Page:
Shale gas a game changer for U.S. energy economy

October 4, 2012
Huge new shale gas discoveries are a game changer for energy in the U.S., potentially reshaping the electricity and transportation industries, according to officials at the Governor's Conference on Energy.
And though federal regulations are a burden on the U.S. energy industry, don't count coal out as a globally important power source, speakers at the conference in Richmond said Wednesday.
"It looks like we have a couple of hundred years' natural gas supply liberated by the fracking process," said Robert P. Powers, executive vice president and chief operating officer of American Electric Power.
"Who knew we were entering an era of energy abundance?" said Karen A. Harbert, president and chief executive of the U.S. Chamber of Commerce's Institute for 21st Century Energy.
"We used to say, 'Where are we going to get the natural gas?' " said Bill Cooper, president of the Center for Liquefied Natural Gas.
Of the natural gas consumed in the United States in 2011, 94 percent was produced domestically, according to the U.S. Energy Information Administration. The U.S. supply of natural gas is not as dependent on foreign producers as is the supply of crude oil, and delivery is less subject to interruption, the EIA said in July.
"The availability of large quantities of shale gas should enable the United States to consume a predominantly domestic supply of gas for many years," the Energy Information Administration said, "and produce more natural gas than it consumes."
But, Harbert said, "We have a policy based on rationing, not exploiting," available resources, while U.S. energy demand will increase 20 percent in 20 years.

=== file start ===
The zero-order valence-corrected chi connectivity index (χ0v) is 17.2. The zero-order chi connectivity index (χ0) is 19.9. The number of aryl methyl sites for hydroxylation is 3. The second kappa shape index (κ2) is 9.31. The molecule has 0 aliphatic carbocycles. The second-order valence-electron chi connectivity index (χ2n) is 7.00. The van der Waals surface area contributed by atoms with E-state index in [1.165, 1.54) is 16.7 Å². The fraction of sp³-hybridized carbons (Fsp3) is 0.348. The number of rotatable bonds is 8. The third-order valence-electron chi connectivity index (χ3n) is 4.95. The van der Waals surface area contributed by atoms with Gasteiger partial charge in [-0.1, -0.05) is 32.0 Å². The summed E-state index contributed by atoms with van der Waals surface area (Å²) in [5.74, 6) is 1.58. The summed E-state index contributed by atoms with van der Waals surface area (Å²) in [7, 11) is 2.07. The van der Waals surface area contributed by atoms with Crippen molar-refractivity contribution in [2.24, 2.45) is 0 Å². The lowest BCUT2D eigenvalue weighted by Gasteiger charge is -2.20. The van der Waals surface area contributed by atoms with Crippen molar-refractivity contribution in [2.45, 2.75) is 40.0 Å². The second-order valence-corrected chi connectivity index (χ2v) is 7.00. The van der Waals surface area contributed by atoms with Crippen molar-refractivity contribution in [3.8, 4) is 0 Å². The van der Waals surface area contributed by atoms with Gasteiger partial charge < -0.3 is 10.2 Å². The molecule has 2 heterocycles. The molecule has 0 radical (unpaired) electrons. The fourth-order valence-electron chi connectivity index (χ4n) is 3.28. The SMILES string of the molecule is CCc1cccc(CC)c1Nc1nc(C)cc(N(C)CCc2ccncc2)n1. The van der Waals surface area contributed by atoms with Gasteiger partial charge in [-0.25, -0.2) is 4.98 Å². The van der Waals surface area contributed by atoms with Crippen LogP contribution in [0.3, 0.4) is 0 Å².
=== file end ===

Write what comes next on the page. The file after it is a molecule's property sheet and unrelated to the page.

She noted that 85 percent of the U.S. outer continental shelf is closed for oil and gas exploration and production, and though the U.S. has 400 years of coal reserves, coal-fired power plants are being closed wholesale.
Reducing the regulatory burden "would unleash enormous potential in the power industry," said Jeffrey R. Holmstead, partner with the Washington law firm of Bracewell & Giuliani and a former assistant administrator of the U.S. Environmental Protection Agency. "It's become exceedingly difficult to build anything, especially in the energy sector."
"We may not be building coal-fired (power stations), but the rest of the world is," said Consol Energy's Paul Brock, and "we still sell a lot of metallurgical coal."
Not everyone at the conference shared the enthusiasm for using the U.S.'s vast reserves of natural gas, oil and coal to fuel the nation.
Presentations at the event "reflected the one-sided nature of the conference," said Glen Besa, executive director of the Sierra Club's Virginia Chapter. "Not once did I hear climate change discussed as a policy concern."
"There's not an honest discussion with regard to the real choices we need to make regarding energy policy," Besa said.
Several hundred businesses, government, academic and stakeholder representatives are attending the conference, which continues today at the Metropolitan Richmond Convention Center.
Income from oil and gas production is the federal government's second-largest revenue source, said Kate MacGregor, a professional staff member with the U.S. House of Representative's Natural Resources Committee.
Six federal agencies, from the EPA to the Department of Homeland Security, have a say in regulating gas and oil development, MacGregor said. One result, she said, is that "the name of the game today is regulatory uncertainty."
"Virginia's going to have to wait, at the very least, till 2017," MacGregor said, before seeing oil and gas leasing offshore from the state.
Drilling for natural gas using hydraulic fracturing has been done for more than 60 years, with more than 1 million wells drilled, without harm to the environment, said Randy Albert, chief operating officer with Consol Energy.
"The public should fear not fracking. Oversight is good. Overkill is bad. That's what we're getting now, overkill," he said.
The EIA projects U.S. natural gas production to increase from 21.6 trillion cubic feet in 2010 to 27.9 trillion cubic feet in 2035, a 29 percent increase.
Almost all of this increase in domestic natural gas will come from shale gas production, which is expected to grow from 5.0 trillion cubic feet in 2010 to 13.6 trillion cubic feet in 2035, the agency said.
"This is a once-in-a-lifetime-opportunity," Albert said, "and we must get it right."